By Perry Smith and Austin Dave
California Highway Patrol officers were doing what they normally do Saturday night, patrolling Santa Clarita Valley streets and highways looking for instances of unsafe driving.
There were just a whole lot more of them than usual.
The federal Office of Traffic Safety funded a grant that allowed for a saturation patrol, which paid for 18 two-person patrol cars for the evening, a few more than the usual weekend deployment.
That certainly helped in the 22 arrests the agency made that night, all of which were aimed at keeping unsafe drivers off the road, said Josh Greengard, spokesman for the CHP Newhall Office.
There were 19 drivers arrested on DUI charges during the overnight operation, which started around 9 p.m. Saturday and continued into the wee hours of the morning Sunday. Two others were arrested on suspicion of street racing, and one person was arrested on suspicion of felony drug possession with intent to sell.
“We think the operation was a success. Potentially, all of those people could have caused a tragedy. Any of those people could have caused an injury, or a death to someone in our community,” Greengard said. “So that outcome — someone going to jail or being cited and released so they’re off the road — saves lives.”
The operation started off as a bit of a slow night, and then residents began making decisions that made things somewhat easier for officers, according to the arrest logs and details from officers on the scenes. (Santa Clarita Valley Sheriff’s Station deputies also made four DUI arrests Saturday during the course of their normal patrols, according to the station’s arrest logs.)
One of the first arrests of the evening, for example, came from two officers who were conducting their patrols near the I-5’s northbound Newhall Ranch Road off ramp.
Two officers reported watching and following two drivers who, ultimately, were accused of street racing. The suspects lined up near the intersection of Vanderbilt Way and Newhall Ranch Road.
When the light turned green, the drivers nearly doubled the speed limit, according to Greengard and, ultimately, both had their cars towed as they waited on the curb near the parking lot of the Walmart on Kelly Johnson Parkway.
“Two vehicles racing on a public highway shows little regard for anyone’s public safety,” he said.
The motorists had their vehicles impounded for at least the weekend, and were cited for an illegal speed contest, he added.
While Greengard was explaining CHP procedures during a traffic stop that ended up not being a DUI charge because the driver passed a field sobriety test, a yellow, late-model Volkswagen Bug drove by without front license plates — which is considered a mechanical violation, as state law requires the plates.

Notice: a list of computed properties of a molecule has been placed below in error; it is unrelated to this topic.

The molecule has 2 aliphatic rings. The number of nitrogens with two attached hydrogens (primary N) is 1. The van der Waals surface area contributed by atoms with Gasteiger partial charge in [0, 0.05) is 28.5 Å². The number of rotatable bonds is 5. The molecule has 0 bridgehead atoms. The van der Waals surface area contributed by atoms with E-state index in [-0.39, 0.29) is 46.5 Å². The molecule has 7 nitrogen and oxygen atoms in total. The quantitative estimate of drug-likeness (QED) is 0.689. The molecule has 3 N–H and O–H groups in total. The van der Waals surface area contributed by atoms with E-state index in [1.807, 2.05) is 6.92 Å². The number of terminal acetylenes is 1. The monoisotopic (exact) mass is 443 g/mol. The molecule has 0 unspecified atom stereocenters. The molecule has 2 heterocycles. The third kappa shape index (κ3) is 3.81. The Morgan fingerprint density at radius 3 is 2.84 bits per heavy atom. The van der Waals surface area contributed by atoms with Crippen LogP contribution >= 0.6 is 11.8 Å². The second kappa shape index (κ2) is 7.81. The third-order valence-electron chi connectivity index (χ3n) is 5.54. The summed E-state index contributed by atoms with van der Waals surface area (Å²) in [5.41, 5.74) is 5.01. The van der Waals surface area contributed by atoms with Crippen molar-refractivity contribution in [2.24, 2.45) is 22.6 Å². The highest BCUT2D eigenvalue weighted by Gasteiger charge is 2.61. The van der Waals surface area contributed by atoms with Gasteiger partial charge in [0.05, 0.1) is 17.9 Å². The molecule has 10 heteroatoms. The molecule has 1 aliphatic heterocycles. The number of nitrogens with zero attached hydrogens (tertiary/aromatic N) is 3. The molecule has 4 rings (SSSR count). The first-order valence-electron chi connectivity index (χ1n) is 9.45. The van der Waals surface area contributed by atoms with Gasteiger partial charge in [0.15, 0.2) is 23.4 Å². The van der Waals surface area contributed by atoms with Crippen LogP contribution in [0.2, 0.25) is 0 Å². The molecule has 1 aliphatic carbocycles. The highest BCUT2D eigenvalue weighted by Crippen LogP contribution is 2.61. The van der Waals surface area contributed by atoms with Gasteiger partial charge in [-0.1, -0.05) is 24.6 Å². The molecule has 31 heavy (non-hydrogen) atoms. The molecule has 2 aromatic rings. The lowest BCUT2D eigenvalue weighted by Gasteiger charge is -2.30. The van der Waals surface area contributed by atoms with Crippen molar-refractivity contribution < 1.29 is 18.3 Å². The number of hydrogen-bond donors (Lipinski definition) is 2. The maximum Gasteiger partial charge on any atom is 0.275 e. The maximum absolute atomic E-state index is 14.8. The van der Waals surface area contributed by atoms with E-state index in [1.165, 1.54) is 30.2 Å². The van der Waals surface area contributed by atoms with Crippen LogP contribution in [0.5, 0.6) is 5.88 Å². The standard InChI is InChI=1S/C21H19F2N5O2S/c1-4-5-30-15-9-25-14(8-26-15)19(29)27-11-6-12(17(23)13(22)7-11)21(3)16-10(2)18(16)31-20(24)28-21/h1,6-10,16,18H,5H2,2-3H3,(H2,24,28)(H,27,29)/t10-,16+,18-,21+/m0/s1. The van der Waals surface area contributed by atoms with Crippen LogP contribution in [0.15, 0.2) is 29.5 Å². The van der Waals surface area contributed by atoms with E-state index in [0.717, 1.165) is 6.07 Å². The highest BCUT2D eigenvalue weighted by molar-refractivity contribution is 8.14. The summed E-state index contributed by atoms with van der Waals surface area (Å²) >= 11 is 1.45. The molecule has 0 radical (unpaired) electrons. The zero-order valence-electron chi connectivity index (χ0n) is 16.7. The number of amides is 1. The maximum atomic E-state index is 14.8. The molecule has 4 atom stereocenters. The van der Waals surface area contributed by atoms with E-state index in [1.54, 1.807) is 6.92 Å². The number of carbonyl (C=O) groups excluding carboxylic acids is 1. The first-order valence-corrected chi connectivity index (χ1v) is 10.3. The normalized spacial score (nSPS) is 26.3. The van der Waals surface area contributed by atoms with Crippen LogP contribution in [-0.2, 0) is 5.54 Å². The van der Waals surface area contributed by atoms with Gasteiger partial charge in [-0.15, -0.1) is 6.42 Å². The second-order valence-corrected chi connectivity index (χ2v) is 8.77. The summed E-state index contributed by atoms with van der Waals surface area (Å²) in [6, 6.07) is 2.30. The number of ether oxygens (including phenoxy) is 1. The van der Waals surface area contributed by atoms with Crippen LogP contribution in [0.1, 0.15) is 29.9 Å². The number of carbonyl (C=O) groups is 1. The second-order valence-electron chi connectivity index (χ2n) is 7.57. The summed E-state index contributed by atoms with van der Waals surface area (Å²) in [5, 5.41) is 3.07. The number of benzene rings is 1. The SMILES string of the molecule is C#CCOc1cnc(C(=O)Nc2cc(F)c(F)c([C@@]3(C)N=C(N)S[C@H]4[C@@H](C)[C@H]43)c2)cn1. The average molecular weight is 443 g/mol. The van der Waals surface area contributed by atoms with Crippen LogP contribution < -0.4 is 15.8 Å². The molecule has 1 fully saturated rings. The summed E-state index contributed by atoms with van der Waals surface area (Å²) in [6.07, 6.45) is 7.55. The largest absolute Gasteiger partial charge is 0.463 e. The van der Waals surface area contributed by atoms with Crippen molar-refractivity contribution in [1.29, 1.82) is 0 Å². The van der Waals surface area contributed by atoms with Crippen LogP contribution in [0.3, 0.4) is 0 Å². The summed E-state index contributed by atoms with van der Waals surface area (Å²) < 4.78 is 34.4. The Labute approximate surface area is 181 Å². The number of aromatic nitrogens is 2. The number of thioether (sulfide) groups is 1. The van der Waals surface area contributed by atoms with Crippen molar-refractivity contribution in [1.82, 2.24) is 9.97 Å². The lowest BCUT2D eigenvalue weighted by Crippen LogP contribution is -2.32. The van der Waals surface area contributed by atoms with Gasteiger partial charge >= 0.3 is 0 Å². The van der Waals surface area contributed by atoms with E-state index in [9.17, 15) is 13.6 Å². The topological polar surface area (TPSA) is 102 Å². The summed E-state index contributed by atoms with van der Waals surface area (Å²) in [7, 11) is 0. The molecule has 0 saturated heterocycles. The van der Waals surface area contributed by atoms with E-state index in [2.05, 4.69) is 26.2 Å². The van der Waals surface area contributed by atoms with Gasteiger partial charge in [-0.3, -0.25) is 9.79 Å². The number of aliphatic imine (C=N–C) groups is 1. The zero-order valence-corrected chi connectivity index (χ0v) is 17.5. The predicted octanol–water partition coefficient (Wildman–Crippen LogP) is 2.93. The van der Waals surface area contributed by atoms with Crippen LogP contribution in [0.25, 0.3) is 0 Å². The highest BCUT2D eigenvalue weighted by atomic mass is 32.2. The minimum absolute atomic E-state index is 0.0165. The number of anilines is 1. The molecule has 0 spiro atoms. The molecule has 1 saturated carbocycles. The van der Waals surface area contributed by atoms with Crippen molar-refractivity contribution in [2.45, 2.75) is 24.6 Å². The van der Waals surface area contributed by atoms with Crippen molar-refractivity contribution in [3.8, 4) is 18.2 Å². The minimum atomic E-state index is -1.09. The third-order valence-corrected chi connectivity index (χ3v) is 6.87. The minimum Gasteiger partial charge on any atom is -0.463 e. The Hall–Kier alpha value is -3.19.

Greengard alerted nearby officers from the East Los Angeles office — the 18 patrol cars came from all over the CHP Southern Division to help with Saturday’s operation — who caught up to the driver, and then conducted a traffic stop in which signs of impairment led to a blood-alcohol test that resulted in a 0.22 blood alcohol content reading, not quite three times the legal intoxication limit of 0.08.
Officers also said some of the bad decisions the drivers were charged with making were a little easier to spot than others. Toward the end of the night, a woman was arrested after CHP officers conducted an investigation and suspected she was driving under the influence.
Her passenger in the car — a friend — was given the option to take an Uber home, as officers suspected at the time he also was too intoxicated to drive, Greengard said. (Officers have the discretionary authority release a vehicle to a sober passenger, with the driver’s permission, when it’s safe to do so.)
So, CHP officers were somewhat surprised to see the passenger whom they had already deemed too intoxicated to drive, show up to pick up the alleged DUI driver. He, ultimately, wound up handcuffed to a plastic chair alongside his friend whom he’d just seen arrested on suspicion of DUI less than an hour earlier.
“We’re out there to get impaired drivers off the road,” Greengard said. “You see it monthly, (as) someone who was impaired gets in a crash where someone gets injured or killed. Each one of these arrests could have had that kind of (injurious or fatal) outcome. You never know.”